The chair was a masterpiece – a fully restored 1927 Koken single seater with button back leather upholstery on a tiger oak body. Its two large steps were topped off in inch-thick white marble slabs shot through with smoke grey ripples. Two elegant polished nickel footrests rose gracefully out of the lower step which accommodated a large, lockable draw where polish, dubbing, brushes and cloths were neatly ordered and stored away. It wasn’t a chair, it was a throne, where for a couple of pounds a time anyone could be King or Queen for five minutes out of their day.
Larry had paid £1600 for it ten years ago from an antique dealer in Brighton and had restored it himself. That very chair had spent thirty years in Grand Central Station in New York City before its owner had retired, selling it to an English musician. The musician had taken it to Broadchalk in Dorset, where it had sat, all but forgotten in a garage for another nine years, a project never started. Larry wondered what famous bottoms must have graced that marvellous seat in the years since it was crafted.
He polished and buffed expertly while his client attended to his mobile phone. Larry tuned out the private conversations of his clients while he worked. Some liked to talk with him, and he had a practiced bedside manner for those who cared to hear, but for most he was invisible, and that suited him fine.
“There you are sir, how is that for you?” he inquired when he was certain it was appropriate.
“Excellent work Larry, as always.” The man grinned admiring the shoes as if seeing them for the first time. His mobile phone rang noisily and he thrust a five pound note into Larry’s hand and walked away rapidly talking in a low voice into the phone.
Larry smiled after him for a moment until a loud bang from the street drew his attention. A taxi driver had stopped to pick up a fare and a green Ford Mondeo had slid – wheels locked in a frantic attempt to stop – straight into his rear end. The taxi driver got out of the cab and was gesturing wildly to the Mondeo driver. Larry watched half interested for a minute until both vehicles moved on, details exchanged, then he turned back to his pitch.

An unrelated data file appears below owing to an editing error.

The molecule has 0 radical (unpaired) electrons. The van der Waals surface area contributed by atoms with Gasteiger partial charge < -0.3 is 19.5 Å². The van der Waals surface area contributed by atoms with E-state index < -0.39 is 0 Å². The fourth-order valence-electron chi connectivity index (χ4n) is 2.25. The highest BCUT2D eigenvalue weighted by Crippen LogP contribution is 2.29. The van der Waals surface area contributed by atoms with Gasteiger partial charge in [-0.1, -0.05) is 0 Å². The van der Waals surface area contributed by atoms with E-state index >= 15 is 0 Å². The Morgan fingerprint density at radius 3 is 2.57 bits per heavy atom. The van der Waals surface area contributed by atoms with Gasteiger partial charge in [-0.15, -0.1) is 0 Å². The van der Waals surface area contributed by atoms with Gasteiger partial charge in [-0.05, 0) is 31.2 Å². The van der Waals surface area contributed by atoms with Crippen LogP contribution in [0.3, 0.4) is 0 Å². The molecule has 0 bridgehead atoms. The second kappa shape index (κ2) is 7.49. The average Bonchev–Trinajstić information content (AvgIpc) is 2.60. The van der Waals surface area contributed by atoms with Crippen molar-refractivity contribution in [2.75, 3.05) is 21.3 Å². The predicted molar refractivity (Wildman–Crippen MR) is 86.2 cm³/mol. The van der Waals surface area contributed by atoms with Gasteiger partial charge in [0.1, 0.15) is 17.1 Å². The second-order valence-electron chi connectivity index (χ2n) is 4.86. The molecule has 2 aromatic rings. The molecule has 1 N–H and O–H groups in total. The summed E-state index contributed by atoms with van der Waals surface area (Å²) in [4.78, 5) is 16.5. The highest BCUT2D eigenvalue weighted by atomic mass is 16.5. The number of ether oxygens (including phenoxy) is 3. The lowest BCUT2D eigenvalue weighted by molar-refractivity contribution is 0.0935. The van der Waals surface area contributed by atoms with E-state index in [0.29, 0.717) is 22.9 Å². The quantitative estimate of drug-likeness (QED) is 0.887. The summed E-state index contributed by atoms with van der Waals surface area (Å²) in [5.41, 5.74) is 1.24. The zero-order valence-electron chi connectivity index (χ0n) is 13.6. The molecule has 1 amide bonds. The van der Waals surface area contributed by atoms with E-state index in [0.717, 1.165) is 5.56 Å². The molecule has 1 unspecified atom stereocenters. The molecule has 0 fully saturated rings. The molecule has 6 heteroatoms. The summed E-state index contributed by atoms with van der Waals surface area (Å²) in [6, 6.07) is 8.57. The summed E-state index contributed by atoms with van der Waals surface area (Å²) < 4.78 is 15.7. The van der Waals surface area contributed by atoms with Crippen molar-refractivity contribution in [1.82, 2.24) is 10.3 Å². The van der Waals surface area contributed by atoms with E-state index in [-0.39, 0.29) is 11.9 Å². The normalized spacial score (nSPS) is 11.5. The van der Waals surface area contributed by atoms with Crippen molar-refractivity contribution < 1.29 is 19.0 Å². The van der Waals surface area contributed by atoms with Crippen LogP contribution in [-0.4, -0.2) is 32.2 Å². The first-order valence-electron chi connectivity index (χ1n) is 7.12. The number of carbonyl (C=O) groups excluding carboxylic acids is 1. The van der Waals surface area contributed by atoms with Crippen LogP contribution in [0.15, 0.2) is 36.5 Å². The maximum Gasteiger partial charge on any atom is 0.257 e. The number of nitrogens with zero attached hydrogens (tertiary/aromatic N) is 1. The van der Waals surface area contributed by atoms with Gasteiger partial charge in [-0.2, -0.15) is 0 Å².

There on the ground next to the Koken was the gentleman’s bag. He sighed to himself and shook his head. The gentleman would no doubt return later to collect the bag and Larry would keep it safe until then.
Eleven customers came and went but the gentleman in the brogues did not return. At five minutes to 7pm Larry fetched his dolly from his store cupboard in the alley next to the theatre and packed away the Koken.
He wandered half a block down to the yellow and green frontage Of McKinley’s Off-license, the bell jangling above his head as he entered. “Evening Larry” said the fat man behind the counter, “what can I get you?”
“Bottle of Jim Beam and an ounce of Golden Virginia please Bob.” replied Larry. He cleared his throat repeatedly to prevent the tickle that was building inside from becoming a cough. Bob took down a bottle from a high shelf behind him. He laid the bottle on its side in front of him then rolled and folded expertly before standing a bottle-shaped brown mummy on the counter next to a packet of tobacco.
Larry lost his fight to resist the cough, his chest rattling to the bottom of his lungs as his face turned purple with the strain. He bent over to support himself on the counter, tiny sparks obscured his vision and his head swam. The shopkeeper watched concerned but silent as he waited for the attack to pass. At least twice a week he saw Larry, the cough was just as regular.